Corn and soybean fields across the Corn Belt are in and starting to emerge. While some growers were able to get their crops in the ground right on schedule, others played the waiting game, delaying planting until temperatures increased and fields had time to dry. Growers in Region 1’s northern areas experienced just that and many had to wait until the middle of May to start planting because of the cold temperatures and wet soil. Some even had to deal with frost, resulting in a slower-than-normal start for many crops in the region and potentially increasing the risk of planting issues.
The key to identifying early season issues is to scout fields following emergence. Take the time to walk the fields to see where seedlings may not have emerged and where seed rot may be an issue, and don’t forget to check for pests. Following these early season scouting steps may make or break your yield potential:
- Check the history: Knowing the history of the acres you plant is a must. Prior seedling diseases and past herbicide resistance issues can help you develop a plan for managing your field after emergence. Before you walk the fields, bring your notes from last year so you can scout areas that may have been an issue last growing season and that may require a seed treatment this year.
- Walk the fields — each one of them: This may seem like a tedious task, especially when you have a lot of acres to cover, but think of it this way: your field may look fine on the outside, but inside is where the problem might lie. You may run into an area where damping off is an issue or where planting populations are concerning. Look for areas where frost or hail damage may have occurred, or for signs of plant damage caused by pests.
- Take notes. Not only will taking notes on a field help you this season, they may also assist you in determining the best modes of action to take on your fields next year. Take note of the problem areas you run across so that you remember the exact issue and location that you need to address, and file those notes as a reminder for years to come.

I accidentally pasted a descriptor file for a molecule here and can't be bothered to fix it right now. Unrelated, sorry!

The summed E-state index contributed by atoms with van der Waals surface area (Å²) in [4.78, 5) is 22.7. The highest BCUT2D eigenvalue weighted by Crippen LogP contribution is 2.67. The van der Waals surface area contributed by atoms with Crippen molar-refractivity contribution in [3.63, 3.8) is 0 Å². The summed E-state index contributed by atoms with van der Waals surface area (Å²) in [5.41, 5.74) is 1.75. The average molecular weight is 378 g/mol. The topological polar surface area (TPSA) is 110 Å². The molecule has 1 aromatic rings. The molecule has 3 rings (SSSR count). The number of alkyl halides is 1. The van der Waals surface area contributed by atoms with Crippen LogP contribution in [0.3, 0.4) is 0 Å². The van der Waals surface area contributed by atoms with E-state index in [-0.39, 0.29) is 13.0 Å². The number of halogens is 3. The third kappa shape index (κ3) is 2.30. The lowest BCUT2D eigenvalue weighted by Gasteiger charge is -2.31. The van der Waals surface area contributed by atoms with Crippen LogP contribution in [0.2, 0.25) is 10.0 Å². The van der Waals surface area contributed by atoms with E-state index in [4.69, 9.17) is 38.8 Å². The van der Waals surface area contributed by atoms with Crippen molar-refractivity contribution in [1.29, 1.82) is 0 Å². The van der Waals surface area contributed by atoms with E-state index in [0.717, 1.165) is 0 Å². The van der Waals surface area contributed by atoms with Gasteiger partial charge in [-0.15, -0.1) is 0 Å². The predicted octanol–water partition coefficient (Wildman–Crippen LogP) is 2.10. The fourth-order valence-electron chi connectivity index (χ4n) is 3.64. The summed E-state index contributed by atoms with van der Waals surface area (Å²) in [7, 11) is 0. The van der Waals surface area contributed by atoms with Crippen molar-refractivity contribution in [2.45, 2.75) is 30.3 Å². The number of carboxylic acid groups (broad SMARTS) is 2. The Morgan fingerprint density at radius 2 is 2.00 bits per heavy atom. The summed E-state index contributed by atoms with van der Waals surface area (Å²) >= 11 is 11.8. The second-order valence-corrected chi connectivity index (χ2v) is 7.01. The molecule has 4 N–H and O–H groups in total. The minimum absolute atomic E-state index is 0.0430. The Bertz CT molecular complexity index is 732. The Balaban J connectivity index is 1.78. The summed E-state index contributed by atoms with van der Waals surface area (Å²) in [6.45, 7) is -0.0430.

- When in doubt, grab a sample. If you see an area where seedlings are struggling, take a leaf sample from one of the plants. Environmental experts have the capability to look at the sample to determine if the plant is receiving proper nutrients or if it’s suffering from a disease.
- Know your pests. Corn rootworm, soybean aphids, bean leaf beetles and many more creepy crawlers can thrive in cold, wet conditions. If you’re already familiar with the various signs of pest damage, great, but don’t forget to bring along a pocket field guide just in case.
- Evaluate growth stage. Knowing the crop growth stage in each field is vital to establishing your plan for nutrient applications, insecticide applications and when to begin your weed control strategy.
With sunlight and warmer temperatures over the past few days, we’re hopeful things may start to bounce back in Region 1, but it’s always important to remember that your fields are your profit. Watch over them, and take the time to scout them not only during early season, but also throughout the rest of the growing season to stop problem areas from becoming a hole in your pocket. Talk to your regional sales agronomist for any questions you might have about your findings.